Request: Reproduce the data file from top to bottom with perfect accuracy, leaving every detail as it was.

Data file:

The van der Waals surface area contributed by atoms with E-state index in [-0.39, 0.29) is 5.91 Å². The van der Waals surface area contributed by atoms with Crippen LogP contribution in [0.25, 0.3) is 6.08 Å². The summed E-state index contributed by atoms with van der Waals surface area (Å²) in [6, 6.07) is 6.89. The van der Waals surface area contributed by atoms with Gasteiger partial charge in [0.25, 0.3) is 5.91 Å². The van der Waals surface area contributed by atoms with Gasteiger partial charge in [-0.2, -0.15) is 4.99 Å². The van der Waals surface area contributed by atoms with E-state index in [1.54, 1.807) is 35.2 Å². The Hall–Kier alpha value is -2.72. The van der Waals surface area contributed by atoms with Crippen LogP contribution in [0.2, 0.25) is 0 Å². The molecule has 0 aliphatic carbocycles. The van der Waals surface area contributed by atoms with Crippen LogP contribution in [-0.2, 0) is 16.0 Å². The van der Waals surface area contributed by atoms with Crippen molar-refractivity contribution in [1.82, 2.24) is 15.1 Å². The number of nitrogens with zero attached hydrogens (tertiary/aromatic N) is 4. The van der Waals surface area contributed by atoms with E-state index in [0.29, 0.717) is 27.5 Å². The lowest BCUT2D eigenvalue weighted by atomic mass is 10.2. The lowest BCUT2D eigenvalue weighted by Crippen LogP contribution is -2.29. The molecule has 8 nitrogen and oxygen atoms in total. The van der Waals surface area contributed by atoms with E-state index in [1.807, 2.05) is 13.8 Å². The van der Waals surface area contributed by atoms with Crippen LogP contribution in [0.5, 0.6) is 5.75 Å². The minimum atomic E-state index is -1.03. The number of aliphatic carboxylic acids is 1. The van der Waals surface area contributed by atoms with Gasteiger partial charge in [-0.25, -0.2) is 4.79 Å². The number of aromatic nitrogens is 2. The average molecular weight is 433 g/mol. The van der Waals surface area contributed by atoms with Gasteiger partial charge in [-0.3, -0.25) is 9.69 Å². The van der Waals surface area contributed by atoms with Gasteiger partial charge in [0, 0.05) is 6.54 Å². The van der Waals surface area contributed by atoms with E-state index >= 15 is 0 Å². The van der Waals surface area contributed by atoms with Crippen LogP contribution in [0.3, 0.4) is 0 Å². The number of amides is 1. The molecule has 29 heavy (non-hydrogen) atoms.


The van der Waals surface area contributed by atoms with E-state index in [-0.39, 0.29) is 5.91 Å². The van der Waals surface area contributed by atoms with Crippen LogP contribution in [0.25, 0.3) is 6.08 Å². The summed E-state index contributed by atoms with van der Waals surface area (Å²) in [6, 6.07) is 6.89. The van der Waals surface area contributed by atoms with Gasteiger partial charge in [0.25, 0.3) is 5.91 Å². The van der Waals surface area contributed by atoms with Gasteiger partial charge in [-0.2, -0.15) is 4.99 Å². The van der Waals surface area contributed by atoms with E-state index in [1.54, 1.807) is 35.2 Å². The Hall–Kier alpha value is -2.72. The van der Waals surface area contributed by atoms with Crippen LogP contribution in [0.2, 0.25) is 0 Å². The molecule has 0 aliphatic carbocycles. The van der Waals surface area contributed by atoms with Crippen LogP contribution in [-0.2, 0) is 16.0 Å². The van der Waals surface area contributed by atoms with Crippen molar-refractivity contribution in [1.82, 2.24) is 15.1 Å². The number of nitrogens with zero attached hydrogens (tertiary/aromatic N) is 4. The van der Waals surface area contributed by atoms with E-state index in [0.29, 0.717) is 27.5 Å². The lowest BCUT2D eigenvalue weighted by atomic mass is 10.2. The lowest BCUT2D eigenvalue weighted by Crippen LogP contribution is -2.29. The molecule has 8 nitrogen and oxygen atoms in total. The van der Waals surface area contributed by atoms with E-state index in [1.807, 2.05) is 13.8 Å². The van der Waals surface area contributed by atoms with Crippen LogP contribution in [0.5, 0.6) is 5.75 Å². The minimum atomic E-state index is -1.03. The number of aliphatic carboxylic acids is 1. The van der Waals surface area contributed by atoms with Gasteiger partial charge in [-0.25, -0.2) is 4.79 Å². The number of aromatic nitrogens is 2. The average molecular weight is 433 g/mol. The van der Waals surface area contributed by atoms with Gasteiger partial charge in [-0.3, -0.25) is 9.69 Å². The van der Waals surface area contributed by atoms with Gasteiger partial charge in [0, 0.05) is 6.54 Å². The van der Waals surface area contributed by atoms with E-state index >= 15 is 0 Å². The van der Waals surface area contributed by atoms with Crippen LogP contribution in [0.3, 0.4) is 0 Å². The number of amides is 1. The molecule has 29 heavy (non-hydrogen) atoms.